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Platform

Xbox

 

Genre

Classic Games

 

Publisher

Tecmo

 

Developer

Tecmo

 

ESRB

E (Everyone)

 

Released

September 14, 2005

 

 

- Tecmo Bowl will always be a classic
- Good hit of nostalgia for old time arcade fans

 

 

- Practically no historical information
- No online score tracking
- There are really only two high-profile titles

 

 

Review: Midway Arcade Treasures 2 (GC)

Review: Ninja Gaiden (XB)

Review: Activision Anthology (PS2)

 

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Tecmo Classic Arcade

Score: 5.5 / 10

 

tecmo classic arcade  tecmo classic arcade  tecmo classic arcade

 

I used to roll my eyes and grumble about the necessity of producing classic console compilation and arcade classics. How much effort and creativity does it take to dump a bunch of old titles onto a disc and ship it? But I ask this question less and less. For the nostalgia hit I get from compilation discs, like Midway’s Arcade Treasures series, I forget any thoughts of “creative bankruptcy.” And so we comes to Tecmo Classic Arcade, which features a solid bunch of titles from yesteryear that are emulated here to great effect.

The only downside I can see, other than only a couple of marquee titles that everyone should recognize (if in name only) included on the disc, is an extremely anemic history behind each game. Beyond a scrolling text bar of each game and a

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few pages of original pamphlet material, there’s nothing else. No videos, no developer interviews, no videogame historian recounting each arcade game’s effect on the industry (if any) in a serious, monotone voice. I like the nostalgia hit but I love background information, tidbits on the development of a game that were only rumor until a member of the development spills the beans. So if you’re

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expecting some historical retrospective you’ll be disappointed.

Here’s a quick list of the 11 titles you’ll find on the disc:

Tecmo Bowl – The cult favorite and headline title for this disc, the classic football game returns in its original glory, complete with 4-player support. In all honesty, I would have liked to have seen the NES version.

Rygar – Rygar “king of the beasts and ruler of the world” is one of those half-annoying, half-engrossing sidescrollers like Bad Dudes, set in a fantasy realm. Since it’s an arcade game it goes out of its way to kill you repeatedly, forcing the player to dump more quarters into the slot.

Strato Fighter – You just can beat a good sidescrolling space shooter. Strato Fighter’s only real contribution to originality is being able to turn your ship around with the touch of a button.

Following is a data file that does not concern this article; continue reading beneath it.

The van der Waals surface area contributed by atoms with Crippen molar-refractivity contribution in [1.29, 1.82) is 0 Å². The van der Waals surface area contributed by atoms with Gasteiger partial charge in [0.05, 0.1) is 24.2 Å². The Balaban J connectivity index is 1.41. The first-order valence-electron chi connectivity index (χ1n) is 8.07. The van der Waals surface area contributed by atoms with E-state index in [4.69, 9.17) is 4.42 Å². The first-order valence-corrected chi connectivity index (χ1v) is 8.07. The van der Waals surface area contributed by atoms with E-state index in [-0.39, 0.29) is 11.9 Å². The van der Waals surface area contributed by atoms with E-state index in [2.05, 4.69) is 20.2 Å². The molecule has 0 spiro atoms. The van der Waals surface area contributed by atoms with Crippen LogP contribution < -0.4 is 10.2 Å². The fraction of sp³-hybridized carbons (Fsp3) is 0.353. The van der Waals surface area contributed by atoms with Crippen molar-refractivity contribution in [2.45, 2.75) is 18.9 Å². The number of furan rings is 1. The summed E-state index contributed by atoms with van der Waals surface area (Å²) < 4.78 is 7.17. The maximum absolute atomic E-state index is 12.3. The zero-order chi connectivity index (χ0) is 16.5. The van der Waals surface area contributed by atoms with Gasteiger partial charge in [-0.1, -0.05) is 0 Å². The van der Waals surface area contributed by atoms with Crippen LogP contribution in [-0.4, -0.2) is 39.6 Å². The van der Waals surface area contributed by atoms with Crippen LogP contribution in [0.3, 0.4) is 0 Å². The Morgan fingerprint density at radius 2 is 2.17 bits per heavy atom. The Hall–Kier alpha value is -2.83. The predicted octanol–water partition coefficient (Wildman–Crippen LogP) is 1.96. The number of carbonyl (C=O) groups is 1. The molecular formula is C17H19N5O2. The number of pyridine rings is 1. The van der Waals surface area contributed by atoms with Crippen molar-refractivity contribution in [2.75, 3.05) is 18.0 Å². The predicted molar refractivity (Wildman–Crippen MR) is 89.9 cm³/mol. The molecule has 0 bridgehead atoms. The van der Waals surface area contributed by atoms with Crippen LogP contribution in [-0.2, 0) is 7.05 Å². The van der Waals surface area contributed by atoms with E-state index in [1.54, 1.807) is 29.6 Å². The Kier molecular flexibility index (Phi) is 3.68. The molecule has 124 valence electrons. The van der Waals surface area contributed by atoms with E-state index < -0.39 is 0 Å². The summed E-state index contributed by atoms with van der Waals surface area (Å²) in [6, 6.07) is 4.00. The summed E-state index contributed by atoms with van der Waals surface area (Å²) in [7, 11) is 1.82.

Solomon’s Key – A mostly forgettable action puzzle game.

Star Force – If this game passed as entertainment in 1984, I would not want anyone to invent a time machine. This vertical scrolling space shooter is one title in particular that does not hold up well – there are cel phone games better than this.

Tecmo Cup – The arcade original featured a trackball, which made playing the game somewhat interesting. There’s obviously no trackball add-on for the Xbox, so some of the enjoyment is drained away. But the fact it’s a top-down soccer game makes it worth playing.

Bomb Jack – “Collect the bombs before it’s too late!” With a catchphrase like that who wouldn’t want to spend some time with Bomb Jack? The title screen makes me think of the much more successful Bomberman series, but the action is nothing similar.

Pleiads – It’s 1981 and Tecmo releases it’s first arcade game, Pleiads, which is in fact a rip-off of the much more well known Space Invaders (1978), Galaxian (1979) and Galaga (1981) uprights. Still, it’s nice to see where Tecmo roots are.

Swimmer – Swimmer reminds me of ‘Toobin (available on Midway’s first Arcade Treasures disc), but Swimmer is much more strongly rooted in fantasy. Collecting fruit while swimming? Okay, I’ve never done it but I hear it’s popular in Norway . You swim upstream against the current and any sense of fun.

Pinball Action – Everyone likes a good game of pinball, even if it’s a replica of the real thing. Surprisingly good ball physics.

Senjyo – When games were flat, one-dimensional works of “art” people yearned for the next stage in gaming: 3D. In 1983 Tecmo tried their hand at taking the gaming world there with Senjyo, which involves space tanks and 360degrees of movement. It’s a good contrast to the kind of polygon pumping behemoths that can be found in the arcades today (and I’m not talking about that smelly guy that likes to hang around the backdoor).

Nostalgia should be a big push for this disc because there’s not much else to be found. Besides the lack of historical extras Tecmo hasn’t even included online score tracking. That said, if you have a weakness for these compilations, Tecmo Classic Arcade is a great buy.

- Omni
(November 9, 2005)

 

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